In another unique twist, the parents are played by Jacobs’s own: experimental filmmaker Ken Jacobs and his doe-eyed better half, Flo. Furthermore, most of the film unfolds in their cluttered New York loft. As the ageing pair go about their routines (Ken tinkering with video art, Flo cleaning, cooking and doting on her boys), Mikey, with his mobile switched off, rifles through accumulated knick-knacks and attempts to deal with the anxieties surfacing within him as he surges towards middle age.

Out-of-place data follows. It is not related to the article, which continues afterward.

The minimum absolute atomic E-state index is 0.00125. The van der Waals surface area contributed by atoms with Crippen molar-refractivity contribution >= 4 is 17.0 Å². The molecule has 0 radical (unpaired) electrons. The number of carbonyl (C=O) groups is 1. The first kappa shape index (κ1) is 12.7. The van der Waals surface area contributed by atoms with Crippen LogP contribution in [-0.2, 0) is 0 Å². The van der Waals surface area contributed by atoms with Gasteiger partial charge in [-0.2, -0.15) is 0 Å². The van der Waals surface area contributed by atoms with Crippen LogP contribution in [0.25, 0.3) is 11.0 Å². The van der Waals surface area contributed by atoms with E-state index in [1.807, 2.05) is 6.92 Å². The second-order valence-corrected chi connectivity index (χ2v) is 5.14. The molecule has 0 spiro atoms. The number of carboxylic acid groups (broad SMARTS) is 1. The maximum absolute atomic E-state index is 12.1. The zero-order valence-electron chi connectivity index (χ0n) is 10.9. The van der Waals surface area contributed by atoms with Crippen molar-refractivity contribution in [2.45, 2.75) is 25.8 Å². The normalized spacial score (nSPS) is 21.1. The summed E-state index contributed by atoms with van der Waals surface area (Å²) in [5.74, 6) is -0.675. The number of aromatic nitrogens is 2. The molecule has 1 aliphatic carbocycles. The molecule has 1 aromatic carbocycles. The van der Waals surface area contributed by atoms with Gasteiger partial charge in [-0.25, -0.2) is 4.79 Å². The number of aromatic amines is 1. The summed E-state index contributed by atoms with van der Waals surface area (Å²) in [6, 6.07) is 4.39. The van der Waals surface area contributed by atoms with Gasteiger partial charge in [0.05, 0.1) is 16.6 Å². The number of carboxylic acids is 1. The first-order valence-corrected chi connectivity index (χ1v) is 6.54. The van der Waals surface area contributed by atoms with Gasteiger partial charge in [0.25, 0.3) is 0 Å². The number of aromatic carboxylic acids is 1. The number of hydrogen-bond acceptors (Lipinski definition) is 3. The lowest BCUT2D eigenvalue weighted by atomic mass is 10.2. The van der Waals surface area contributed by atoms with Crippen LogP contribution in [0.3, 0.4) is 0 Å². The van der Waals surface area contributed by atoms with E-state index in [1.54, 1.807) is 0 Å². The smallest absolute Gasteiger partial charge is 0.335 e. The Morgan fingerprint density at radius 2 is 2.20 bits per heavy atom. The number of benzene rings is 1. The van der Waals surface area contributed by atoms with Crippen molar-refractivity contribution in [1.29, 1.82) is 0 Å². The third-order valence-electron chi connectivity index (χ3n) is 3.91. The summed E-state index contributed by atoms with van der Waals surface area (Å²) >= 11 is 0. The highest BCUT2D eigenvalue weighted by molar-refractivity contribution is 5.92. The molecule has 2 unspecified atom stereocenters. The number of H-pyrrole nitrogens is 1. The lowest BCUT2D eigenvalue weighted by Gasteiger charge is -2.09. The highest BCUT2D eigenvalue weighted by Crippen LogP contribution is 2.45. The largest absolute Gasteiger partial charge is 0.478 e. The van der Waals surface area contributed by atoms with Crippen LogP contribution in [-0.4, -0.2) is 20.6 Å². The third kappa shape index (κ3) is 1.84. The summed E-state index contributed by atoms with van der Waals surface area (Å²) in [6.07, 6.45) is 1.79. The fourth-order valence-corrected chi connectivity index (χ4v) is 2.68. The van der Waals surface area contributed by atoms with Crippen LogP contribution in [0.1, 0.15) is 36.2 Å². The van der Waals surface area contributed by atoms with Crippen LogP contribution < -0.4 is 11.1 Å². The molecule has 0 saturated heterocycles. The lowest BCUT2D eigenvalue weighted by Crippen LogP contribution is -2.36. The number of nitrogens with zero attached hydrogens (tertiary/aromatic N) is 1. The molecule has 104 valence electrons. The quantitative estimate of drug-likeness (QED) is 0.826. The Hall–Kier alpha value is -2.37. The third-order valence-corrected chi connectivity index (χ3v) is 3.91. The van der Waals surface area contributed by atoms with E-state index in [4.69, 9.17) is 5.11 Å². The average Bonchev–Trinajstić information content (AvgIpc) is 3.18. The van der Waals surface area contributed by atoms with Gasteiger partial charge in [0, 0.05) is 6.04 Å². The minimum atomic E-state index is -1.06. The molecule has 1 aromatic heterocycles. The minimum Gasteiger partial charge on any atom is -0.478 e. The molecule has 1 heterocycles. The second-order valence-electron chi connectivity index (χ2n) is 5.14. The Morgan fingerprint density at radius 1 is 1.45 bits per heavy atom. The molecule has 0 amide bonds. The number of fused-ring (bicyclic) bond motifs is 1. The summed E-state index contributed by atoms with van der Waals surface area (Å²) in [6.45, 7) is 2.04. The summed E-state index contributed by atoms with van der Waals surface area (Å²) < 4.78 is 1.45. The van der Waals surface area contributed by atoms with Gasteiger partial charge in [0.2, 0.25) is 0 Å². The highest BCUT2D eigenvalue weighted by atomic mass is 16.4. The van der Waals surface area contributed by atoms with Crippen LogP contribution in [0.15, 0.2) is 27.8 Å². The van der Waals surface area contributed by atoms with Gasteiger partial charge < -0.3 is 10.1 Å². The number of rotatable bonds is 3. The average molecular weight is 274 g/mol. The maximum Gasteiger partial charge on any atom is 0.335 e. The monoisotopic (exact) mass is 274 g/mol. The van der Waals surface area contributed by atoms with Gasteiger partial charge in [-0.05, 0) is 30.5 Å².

Beautifully photographed on 16mm and playing like an upside-down riff on ‘Tokyo Story’, Jacobs’s film tracks a dearth of communication between the generations. He emphasises the silent despair felt by parents who are too ill-equipped emotionally and practically to offer help to troubled offspring. Yet, no voices are raised, no plates thrown – instead, awkward pauses and gestures and moments of self-examination give it a rich texture. It’s a lovely work, sad and funny. A melancomedy, if you will.